There’s an amazing Vice documentary on gay-conversion therapy. It’s so crazy that this stuff still exists. I grew up in New York, in Brooklyn, a very progressive area. That having been said, there was no one in high school that was out — literally not a single kid. There’s so much homophobia in every part of the world — NYC is no exception — but I had no idea what it was like in Middle America and parts of Arkansas, for example. You have no idea how bad it is. I pray to have opportunities like that as an actor where, when you go to work, you’re not going to work to prove that you’re a good actor, you’re going to work for the sake of those kids in Arkansas. Or the rest of the world.

On a lighter note, you’ve had this incredible year, where you had an Oscar nomination, were performing Off Broadway, and now you’ve got these two movies coming out. Now, are you looking to do more movies, more theater, or do you need to take a break and sleep a lot?
It’s interesting, because I thought that after I did the play I would think that I was a good actor, and thought that after a year passed I would feel like I would know what I’m doing. The weird thing is that I can get an Oscar nomination and still feel like the same exact actor who was at a theater program I went to four years ago. The world can change their opinion, but I’m still the same exact thing.

That excites me, and in some respects that terrifies me, because I feel like this responsibility to be a great actor, yet I have so much to learn. I absolutely want to get back to theater, but I’m about to go do a movie in like four weeks that my dad’s directing, with me and Julia Roberts. So I’m gonna keep working. If I don’t go to work, I feel very lost and scared and confused.

You grew up acting in movies. Was it always something you knew you wanted to do?
It was something I always wanted to do when I was younger, because I liked the idea of being able to see my face on the screen and being able to look myself up on the internet.

I also loved film growing up. My dad’s a filmmaker and he showed me all of his favorite films, so I felt at home when I went to a movie theater. It was the thing I was the most romantic about and the thing that also felt the most comfortable for me. I went through a bunch of phases. I wanted to be a journalist. I wanted to be a psychiatrist. I don’t think I actually wanted to do anything. This is the only thing I could think of doing right now and the only thing I really want to do.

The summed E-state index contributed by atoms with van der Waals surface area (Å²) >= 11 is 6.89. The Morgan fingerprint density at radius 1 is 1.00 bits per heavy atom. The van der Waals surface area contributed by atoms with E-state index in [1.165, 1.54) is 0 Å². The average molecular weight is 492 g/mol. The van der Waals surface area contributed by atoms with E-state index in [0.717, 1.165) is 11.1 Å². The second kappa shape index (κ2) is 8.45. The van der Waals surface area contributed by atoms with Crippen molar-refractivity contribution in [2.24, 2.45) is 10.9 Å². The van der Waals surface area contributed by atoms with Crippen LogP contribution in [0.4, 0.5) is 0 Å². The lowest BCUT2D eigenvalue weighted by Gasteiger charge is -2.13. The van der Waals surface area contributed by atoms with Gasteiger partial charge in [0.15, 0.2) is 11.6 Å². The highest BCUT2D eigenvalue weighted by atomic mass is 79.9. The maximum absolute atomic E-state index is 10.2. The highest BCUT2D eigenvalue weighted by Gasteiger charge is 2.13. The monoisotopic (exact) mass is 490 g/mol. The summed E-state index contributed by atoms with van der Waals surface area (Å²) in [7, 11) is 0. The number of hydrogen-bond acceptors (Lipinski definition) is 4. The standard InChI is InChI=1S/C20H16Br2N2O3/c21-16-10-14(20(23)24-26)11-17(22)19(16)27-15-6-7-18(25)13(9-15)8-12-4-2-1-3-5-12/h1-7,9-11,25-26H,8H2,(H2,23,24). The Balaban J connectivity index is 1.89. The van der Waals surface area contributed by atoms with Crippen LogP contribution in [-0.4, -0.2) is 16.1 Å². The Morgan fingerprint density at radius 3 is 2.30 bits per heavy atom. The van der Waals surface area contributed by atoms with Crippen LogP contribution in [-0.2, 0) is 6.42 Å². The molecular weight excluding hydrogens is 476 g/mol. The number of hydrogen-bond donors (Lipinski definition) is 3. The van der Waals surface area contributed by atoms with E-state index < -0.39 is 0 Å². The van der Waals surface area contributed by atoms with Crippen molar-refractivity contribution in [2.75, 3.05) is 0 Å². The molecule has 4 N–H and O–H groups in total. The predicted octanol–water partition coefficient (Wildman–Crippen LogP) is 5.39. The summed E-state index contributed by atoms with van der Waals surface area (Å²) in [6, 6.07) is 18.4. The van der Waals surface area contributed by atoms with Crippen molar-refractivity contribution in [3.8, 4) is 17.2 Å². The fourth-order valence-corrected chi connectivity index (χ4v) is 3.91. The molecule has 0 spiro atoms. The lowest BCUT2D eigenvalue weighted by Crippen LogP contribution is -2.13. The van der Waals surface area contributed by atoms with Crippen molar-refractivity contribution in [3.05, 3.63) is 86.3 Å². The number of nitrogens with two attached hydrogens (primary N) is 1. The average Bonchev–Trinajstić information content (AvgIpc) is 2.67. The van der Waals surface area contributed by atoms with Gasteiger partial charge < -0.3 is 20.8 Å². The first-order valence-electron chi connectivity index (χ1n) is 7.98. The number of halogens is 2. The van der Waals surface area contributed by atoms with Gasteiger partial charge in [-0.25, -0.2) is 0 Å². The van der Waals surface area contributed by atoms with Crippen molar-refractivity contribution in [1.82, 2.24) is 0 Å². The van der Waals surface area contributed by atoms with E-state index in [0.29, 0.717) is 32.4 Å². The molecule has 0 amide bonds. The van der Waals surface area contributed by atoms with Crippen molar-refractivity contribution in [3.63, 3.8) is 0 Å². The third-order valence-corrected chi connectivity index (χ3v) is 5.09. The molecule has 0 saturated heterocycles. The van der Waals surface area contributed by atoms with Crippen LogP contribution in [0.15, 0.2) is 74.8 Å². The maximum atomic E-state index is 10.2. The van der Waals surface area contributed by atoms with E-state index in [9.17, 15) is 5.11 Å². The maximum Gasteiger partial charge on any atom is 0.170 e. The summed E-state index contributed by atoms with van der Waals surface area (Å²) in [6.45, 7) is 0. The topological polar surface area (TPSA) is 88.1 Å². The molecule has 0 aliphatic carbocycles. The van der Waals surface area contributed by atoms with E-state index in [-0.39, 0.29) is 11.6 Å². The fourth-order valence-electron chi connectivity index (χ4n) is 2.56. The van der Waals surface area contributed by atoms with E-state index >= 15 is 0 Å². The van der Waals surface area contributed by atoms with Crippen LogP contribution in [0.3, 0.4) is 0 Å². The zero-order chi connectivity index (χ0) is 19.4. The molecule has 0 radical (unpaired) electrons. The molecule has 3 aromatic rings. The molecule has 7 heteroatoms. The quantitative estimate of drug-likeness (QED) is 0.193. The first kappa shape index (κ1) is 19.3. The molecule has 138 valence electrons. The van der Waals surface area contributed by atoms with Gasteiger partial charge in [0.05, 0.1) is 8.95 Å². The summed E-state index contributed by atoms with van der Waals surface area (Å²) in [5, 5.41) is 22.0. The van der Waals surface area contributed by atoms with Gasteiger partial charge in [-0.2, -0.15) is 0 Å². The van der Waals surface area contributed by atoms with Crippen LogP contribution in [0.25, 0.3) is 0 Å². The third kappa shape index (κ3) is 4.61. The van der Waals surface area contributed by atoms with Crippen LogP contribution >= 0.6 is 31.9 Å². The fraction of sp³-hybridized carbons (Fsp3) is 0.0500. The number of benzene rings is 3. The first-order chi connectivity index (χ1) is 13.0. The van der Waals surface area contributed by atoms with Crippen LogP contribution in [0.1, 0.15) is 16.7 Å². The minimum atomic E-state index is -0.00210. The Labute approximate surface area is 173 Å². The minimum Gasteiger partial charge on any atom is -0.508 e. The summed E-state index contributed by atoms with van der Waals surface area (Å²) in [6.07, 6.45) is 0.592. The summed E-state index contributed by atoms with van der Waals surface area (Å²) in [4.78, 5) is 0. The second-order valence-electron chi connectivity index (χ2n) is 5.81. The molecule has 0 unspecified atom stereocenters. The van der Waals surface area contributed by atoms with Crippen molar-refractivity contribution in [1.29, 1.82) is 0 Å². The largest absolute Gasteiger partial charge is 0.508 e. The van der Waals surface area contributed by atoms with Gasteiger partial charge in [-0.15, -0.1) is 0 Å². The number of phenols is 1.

You have this streak of working with these writer-directors — Kenneth Lonergan, Greta Gerwig, Martin McDonagh — is that something you seek out?
Well, I’m not going to audition for something that doesn’t excite me. These scripts are really exciting and fortunately I’ve gotten the jobs. I do think I have very good taste, that I can say for sure. Hopefully that doesn’t sound cocky or anything.

I can imagine it’s hard to turn down work, and hard to be specific and say, “I want to do something that I’m passionate about.”
I grew up in New York and I have a home in New York, which my parents live in, so I don’t have to pay rent right now. I don’t have to take jobs for money. Maybe 20 years from now if I have kids and I need to, like, feed somebody, I will do that. But I have the luxury of just getting to do what I love right now.

You have this great young cast in Lady Bird. What’s it like to come up among this group of 20-something actors?
One of my favorite things about this movie is having been exposed to these other people. I feel so cool when I do a Q&A with them, because I feel like I have the coolest friends in the world, it’s ridiculous. [Laughs]. I really hope that Lady Bird’s a movie — and I think it will be — that young girls today will watch for the rest of their lives, one of those movies that everyone has in their early years that they return to. I hope that this is one of them.

Lucas Hedges Is Obsessed With His Lady Bird Co-stars